While the point above addresses why some people might react with indifference to our comments of praise or appreciation, what about those who encountered reactions of suspicions of some ulterior motive being at play?  Again, the answer can be found by examining the situation in terms of the individual’s relationships with others, in particular those from their past.

Over course of our lives, we become involved in a large number of relationships of a variety of types.  We develop relationships as part of our professional lives, others that serve as friendships or general acquaintances and then there are those we foster that are of a romantic nature.  All of these relationships help to build a guide for us of the kinds of interactions and benefits we can achieve and offer to others.  Inevitably, some of these relationships end up creating bitter moments or painful memories, particularly when the relationship was one where we found some validation in ourselves but which ended up leaving us feeling emotionally wounded.   Unfortunately for some people, the collapse of such relationships can end up leaving them with doubts or suspicions over receiving words of acknowledgment or praise out of fear that they might once again be hurt in the process of opening themselves to accepting such gestures.  As was the case above, this negative reaction to our attempts to recognize the contributions of others is not a consequence of our actions; instead, it’s merely a sign of more deeper, unresolved issues in the person we wish to show appreciation for.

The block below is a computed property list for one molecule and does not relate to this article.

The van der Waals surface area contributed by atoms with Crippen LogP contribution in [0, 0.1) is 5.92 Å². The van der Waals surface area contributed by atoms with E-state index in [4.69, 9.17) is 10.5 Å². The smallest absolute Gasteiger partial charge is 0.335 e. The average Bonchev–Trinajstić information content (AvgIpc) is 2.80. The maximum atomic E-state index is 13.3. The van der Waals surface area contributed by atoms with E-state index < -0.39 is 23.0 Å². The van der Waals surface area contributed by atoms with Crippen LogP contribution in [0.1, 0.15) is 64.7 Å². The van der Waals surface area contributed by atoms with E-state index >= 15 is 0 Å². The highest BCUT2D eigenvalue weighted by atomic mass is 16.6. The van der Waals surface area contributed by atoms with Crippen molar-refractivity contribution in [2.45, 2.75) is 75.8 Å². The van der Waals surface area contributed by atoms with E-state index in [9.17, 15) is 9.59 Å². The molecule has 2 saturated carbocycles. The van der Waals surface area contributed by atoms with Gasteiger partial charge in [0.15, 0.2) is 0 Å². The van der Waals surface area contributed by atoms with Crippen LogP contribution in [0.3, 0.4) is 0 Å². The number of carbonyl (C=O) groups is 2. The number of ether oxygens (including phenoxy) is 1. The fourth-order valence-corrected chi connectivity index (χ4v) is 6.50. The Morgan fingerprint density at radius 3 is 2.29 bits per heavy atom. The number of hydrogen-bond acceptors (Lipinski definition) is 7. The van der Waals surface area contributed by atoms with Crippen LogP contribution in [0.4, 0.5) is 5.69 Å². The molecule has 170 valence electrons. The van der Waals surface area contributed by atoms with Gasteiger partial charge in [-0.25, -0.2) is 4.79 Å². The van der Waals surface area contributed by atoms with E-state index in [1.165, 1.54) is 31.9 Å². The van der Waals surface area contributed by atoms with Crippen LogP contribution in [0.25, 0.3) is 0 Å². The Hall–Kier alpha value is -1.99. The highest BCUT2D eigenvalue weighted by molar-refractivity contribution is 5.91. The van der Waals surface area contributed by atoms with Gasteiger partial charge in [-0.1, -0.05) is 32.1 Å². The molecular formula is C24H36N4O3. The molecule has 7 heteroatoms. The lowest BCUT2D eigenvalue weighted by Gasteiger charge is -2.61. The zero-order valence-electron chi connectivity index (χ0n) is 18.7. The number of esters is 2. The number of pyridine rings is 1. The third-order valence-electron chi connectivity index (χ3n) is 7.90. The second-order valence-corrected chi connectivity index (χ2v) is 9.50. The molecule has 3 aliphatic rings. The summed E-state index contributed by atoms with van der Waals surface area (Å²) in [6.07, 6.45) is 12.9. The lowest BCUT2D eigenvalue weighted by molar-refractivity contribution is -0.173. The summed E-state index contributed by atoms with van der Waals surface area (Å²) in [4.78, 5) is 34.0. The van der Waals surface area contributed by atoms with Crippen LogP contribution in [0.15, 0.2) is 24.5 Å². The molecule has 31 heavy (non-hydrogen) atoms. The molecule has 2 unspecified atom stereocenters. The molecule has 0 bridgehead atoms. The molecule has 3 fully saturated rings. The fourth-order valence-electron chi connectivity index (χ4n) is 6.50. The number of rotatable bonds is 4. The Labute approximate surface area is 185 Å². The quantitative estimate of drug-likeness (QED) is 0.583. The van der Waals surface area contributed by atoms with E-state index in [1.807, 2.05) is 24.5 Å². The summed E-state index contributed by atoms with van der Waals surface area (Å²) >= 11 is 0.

So, where does this leave us?  Is the ability to offer validation to others a lot more challenging than we might think?  Certainly, no one can deny the complexity that exists at times in daily human interactions.  However, the truth still remains that we each have within us the power to impact others, to allow others to feel through our words and actions that they are understood and appreciated.  In the case of those who shared their stories, while they may have encountered people who couldn’t appreciate their gestures of gratitude, the simple truth for all of us to learn is that we can’t expect to be able to offer validation to everyone we know, nor should we think we can.  But these instances shouldn’t dissuade us from embracing the power that exists in all of us to tell those who do look to us for recognition and acceptance just how much we value them.